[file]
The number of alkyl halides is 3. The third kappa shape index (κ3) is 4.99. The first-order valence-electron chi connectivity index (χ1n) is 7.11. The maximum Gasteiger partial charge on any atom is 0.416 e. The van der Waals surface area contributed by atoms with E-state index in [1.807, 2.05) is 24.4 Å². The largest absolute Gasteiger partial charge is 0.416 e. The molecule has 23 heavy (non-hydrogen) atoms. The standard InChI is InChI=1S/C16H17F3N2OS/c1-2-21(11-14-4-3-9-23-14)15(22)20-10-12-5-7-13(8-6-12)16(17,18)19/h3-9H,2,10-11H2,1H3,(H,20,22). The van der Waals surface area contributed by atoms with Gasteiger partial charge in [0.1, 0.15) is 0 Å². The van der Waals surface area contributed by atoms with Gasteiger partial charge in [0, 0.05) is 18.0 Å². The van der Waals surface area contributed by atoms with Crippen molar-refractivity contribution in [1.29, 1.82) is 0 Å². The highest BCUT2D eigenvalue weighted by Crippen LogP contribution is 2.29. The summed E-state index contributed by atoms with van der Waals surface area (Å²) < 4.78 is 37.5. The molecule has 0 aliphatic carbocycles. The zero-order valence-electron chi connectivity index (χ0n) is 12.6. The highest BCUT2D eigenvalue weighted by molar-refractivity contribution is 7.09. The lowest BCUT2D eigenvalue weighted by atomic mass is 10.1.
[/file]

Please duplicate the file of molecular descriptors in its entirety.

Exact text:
The number of alkyl halides is 3. The third kappa shape index (κ3) is 4.99. The first-order valence-electron chi connectivity index (χ1n) is 7.11. The maximum Gasteiger partial charge on any atom is 0.416 e. The van der Waals surface area contributed by atoms with E-state index in [1.807, 2.05) is 24.4 Å². The largest absolute Gasteiger partial charge is 0.416 e. The molecule has 23 heavy (non-hydrogen) atoms. The standard InChI is InChI=1S/C16H17F3N2OS/c1-2-21(11-14-4-3-9-23-14)15(22)20-10-12-5-7-13(8-6-12)16(17,18)19/h3-9H,2,10-11H2,1H3,(H,20,22). The van der Waals surface area contributed by atoms with Gasteiger partial charge in [0.1, 0.15) is 0 Å². The van der Waals surface area contributed by atoms with Gasteiger partial charge in [0, 0.05) is 18.0 Å². The van der Waals surface area contributed by atoms with Crippen molar-refractivity contribution in [1.29, 1.82) is 0 Å². The highest BCUT2D eigenvalue weighted by Crippen LogP contribution is 2.29. The summed E-state index contributed by atoms with van der Waals surface area (Å²) < 4.78 is 37.5. The molecule has 0 aliphatic carbocycles. The zero-order valence-electron chi connectivity index (χ0n) is 12.6. The highest BCUT2D eigenvalue weighted by molar-refractivity contribution is 7.09. The lowest BCUT2D eigenvalue weighted by atomic mass is 10.1.